Senate impeachment trial arguments to start February 9
The second Senate impeachment trial of former President Donald Trump is scheduled to begin on February 9 after Senate leaders reached a deal to push it back, giving Trump’s legal team more time to prepare and Senate Democrats a chance to consider Covid-19 legislation and to confirm President Joe Biden’s Cabinet.
House Democrats will formally walk over the single article of impeachment against Trump to the Senate on Monday evening, but the agreement between Senate Majority Leader Chuck Schumer and Senate Minority Leader Mitch McConnell will push back the substance of the trial until February. Without an agreement, the trial would have started the afternoon after the article was transmitted to the Senate.
“We have made good progress in our efforts to determine the timing and structure of the impeachment trial of Donald J Trump,” Schumer said Friday evening announcing the trial schedule, saying it would begin the week of February 8.
Under the agreement, the ceremonial functions of the trial will occur next week, with the articles being presented on Monday and senators being sworn in as jurors on Tuesday. Then the trial will pause, while the House impeachment managers and Trump’s legal team exchange pre-trial briefs for two weeks. The final briefs would be due on February 9, allowing the trial itself to begin.
A delay to the impeachment trial also makes sense for Democrats because the trial had threatened to stall the confirmation of Biden’s Cabinet, as well as put a stop to any consideration of another Covid stimulus package, as Senate Republicans said Friday they would not allow the Senate to confirm nominees at the same time the trial is going on. The trial’s timing had been one of several logistical hurdles the Senate is tackling amid broader negotiations between Schumer and McConnell over how the 50-50 Senate will be governed.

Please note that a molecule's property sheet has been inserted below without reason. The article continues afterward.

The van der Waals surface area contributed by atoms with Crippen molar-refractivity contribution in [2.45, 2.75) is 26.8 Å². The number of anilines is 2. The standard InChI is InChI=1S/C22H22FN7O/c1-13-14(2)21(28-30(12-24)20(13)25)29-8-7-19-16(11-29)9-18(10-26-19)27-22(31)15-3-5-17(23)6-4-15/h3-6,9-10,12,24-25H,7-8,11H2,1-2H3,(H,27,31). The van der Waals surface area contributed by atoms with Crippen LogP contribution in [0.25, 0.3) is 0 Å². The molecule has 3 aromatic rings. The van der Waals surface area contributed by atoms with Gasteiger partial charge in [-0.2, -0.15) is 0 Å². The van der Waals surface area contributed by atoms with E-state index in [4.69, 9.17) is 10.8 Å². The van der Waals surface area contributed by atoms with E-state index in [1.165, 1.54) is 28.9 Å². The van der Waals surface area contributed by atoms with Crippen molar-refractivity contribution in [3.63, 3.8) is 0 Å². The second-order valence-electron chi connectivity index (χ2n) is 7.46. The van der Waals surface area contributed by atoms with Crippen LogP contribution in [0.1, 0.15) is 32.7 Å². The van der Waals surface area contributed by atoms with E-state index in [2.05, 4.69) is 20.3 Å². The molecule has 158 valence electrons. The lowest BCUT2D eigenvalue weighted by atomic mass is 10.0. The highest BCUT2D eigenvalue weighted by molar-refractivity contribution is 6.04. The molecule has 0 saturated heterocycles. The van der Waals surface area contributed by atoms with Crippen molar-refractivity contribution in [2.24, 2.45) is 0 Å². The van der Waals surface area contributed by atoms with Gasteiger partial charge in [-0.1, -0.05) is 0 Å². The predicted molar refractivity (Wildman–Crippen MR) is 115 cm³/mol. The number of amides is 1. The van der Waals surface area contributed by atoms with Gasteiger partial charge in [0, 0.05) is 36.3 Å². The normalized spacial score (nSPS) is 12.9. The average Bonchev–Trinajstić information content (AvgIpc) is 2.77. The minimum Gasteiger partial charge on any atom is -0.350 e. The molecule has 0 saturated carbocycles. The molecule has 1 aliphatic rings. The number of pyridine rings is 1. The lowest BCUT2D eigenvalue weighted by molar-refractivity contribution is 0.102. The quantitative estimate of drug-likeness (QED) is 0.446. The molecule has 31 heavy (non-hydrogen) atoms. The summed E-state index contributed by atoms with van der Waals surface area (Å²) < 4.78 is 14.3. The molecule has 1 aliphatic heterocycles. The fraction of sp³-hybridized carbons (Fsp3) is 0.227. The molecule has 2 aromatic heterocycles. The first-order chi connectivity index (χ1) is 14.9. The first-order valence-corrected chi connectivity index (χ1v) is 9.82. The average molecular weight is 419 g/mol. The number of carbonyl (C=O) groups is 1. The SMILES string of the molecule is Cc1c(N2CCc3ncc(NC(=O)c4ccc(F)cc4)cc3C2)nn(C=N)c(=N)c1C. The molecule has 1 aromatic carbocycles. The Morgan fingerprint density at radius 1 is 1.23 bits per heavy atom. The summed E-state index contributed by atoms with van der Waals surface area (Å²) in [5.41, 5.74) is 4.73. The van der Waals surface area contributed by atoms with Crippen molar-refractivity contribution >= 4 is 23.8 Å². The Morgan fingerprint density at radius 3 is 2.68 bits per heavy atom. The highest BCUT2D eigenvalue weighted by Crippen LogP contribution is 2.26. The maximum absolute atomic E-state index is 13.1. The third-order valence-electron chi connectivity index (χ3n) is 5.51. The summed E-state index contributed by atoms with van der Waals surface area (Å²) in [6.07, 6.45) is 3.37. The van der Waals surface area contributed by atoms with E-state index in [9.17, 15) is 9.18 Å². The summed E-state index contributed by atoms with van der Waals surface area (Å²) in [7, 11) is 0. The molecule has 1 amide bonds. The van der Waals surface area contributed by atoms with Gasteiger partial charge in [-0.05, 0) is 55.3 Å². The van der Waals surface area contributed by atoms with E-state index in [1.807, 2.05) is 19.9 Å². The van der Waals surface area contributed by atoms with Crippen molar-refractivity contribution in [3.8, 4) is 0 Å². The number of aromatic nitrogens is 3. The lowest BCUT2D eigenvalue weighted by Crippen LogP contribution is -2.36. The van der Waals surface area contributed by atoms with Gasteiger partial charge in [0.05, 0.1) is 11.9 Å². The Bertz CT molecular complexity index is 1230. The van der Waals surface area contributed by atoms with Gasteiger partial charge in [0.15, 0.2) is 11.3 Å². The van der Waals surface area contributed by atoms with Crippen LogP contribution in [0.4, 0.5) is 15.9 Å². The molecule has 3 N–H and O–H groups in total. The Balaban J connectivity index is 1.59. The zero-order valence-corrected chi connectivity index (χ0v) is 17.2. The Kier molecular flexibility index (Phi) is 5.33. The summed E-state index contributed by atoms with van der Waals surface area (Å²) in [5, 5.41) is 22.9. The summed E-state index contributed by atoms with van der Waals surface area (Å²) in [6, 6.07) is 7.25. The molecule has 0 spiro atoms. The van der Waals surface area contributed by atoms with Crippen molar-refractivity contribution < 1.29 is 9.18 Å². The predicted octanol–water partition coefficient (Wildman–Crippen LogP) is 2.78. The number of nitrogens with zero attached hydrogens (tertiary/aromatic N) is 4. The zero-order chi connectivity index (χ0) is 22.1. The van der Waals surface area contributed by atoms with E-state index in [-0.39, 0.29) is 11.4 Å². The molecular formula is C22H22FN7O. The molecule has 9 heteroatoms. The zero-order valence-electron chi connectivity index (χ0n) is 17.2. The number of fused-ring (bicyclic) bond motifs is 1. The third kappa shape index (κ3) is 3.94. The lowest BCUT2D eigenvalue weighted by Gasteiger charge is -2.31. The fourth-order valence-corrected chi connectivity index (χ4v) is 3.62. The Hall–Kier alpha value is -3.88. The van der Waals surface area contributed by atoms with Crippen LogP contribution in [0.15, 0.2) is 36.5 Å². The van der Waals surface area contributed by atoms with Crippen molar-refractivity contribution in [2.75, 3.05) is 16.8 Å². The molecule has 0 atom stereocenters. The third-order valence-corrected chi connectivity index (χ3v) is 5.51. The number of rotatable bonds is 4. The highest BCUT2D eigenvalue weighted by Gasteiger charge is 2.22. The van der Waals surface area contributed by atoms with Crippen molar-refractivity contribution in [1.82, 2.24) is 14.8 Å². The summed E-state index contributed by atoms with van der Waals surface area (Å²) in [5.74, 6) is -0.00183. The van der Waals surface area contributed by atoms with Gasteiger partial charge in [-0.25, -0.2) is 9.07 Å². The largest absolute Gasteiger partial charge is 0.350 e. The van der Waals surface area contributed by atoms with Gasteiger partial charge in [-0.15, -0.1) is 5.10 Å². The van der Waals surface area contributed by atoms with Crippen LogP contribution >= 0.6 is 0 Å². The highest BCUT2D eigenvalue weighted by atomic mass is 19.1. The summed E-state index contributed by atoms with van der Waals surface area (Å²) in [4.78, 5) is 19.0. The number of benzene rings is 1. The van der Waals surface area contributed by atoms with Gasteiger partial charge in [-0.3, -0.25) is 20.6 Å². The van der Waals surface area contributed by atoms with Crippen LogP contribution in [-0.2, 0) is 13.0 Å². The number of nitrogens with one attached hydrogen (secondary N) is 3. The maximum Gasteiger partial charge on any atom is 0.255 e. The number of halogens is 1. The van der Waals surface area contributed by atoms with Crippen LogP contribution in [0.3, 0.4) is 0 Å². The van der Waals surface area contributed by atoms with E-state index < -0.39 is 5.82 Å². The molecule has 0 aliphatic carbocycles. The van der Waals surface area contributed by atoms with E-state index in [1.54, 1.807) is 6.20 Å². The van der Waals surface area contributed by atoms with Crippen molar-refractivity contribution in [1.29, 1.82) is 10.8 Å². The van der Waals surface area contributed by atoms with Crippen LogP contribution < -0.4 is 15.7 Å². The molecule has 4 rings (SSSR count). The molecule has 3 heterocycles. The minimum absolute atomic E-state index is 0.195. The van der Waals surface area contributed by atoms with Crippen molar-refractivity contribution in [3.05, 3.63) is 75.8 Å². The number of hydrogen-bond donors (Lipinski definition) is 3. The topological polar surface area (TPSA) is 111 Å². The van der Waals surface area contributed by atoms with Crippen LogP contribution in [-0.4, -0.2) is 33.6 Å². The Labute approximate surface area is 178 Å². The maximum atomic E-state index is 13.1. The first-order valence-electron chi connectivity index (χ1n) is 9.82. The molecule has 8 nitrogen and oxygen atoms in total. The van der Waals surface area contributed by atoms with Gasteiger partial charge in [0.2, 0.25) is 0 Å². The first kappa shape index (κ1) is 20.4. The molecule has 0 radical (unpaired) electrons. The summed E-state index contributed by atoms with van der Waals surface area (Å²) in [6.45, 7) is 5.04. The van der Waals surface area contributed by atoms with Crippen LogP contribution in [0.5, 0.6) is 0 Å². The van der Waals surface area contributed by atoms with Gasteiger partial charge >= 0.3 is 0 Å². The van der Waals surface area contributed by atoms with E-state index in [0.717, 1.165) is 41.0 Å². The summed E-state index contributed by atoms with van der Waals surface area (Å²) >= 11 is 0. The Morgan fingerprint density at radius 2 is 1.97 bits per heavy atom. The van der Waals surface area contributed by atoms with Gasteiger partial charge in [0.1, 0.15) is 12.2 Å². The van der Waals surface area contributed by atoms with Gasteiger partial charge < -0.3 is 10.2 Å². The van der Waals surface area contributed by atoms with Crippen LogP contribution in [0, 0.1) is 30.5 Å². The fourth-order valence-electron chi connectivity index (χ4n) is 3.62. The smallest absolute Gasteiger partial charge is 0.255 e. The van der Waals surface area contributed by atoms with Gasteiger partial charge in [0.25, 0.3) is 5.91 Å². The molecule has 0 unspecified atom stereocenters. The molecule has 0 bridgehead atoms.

McConnell had proposed delaying the trial until early February, arguing that Trump’s legal team should be given ample time to prepare after the House’s swift impeachment of Trump for “incitement of insurrection” earlier this month. The timeline Schumer announced Friday evening is one week earlier that what McConnell had proposed, but the Kentucky Republican’s team praised the agreement Friday.[delete extra space]” This is a win for due process and fairness,” said McConnell spokesman Doug Andres.
The length of the trial is still an open question and will depend both on whether the House impeachment managers seek to call witnesses and the length of senators’ questions for the legal teams. But sources say most believe the trial will be shorter than the three-week 2020 impeachment trial for Trump.
The timing for the trial had remained unsettled on Friday morning as the negotiations continued between Senate leaders. On Friday morning, Schumer and House Speaker Nancy Pelosi said the House would transmit the impeachment article to the Senate on Monday, in effect setting a deadline for the Senate to cut a deal on the trial timing.
“We are respectful of the Senate’s constitutional power over the trial and always attentive to the fairness of the process, noting that the former president will have had the same amount of time to prepare for trial as our Managers,” Pelosi said Friday. “Our Managers are ready to begin to make their case to 100 Senate jurors through the trial process.”
Republicans made clear Friday that Biden’s agenda would have been frozen until the Senate finished the trial, had it taken place next week.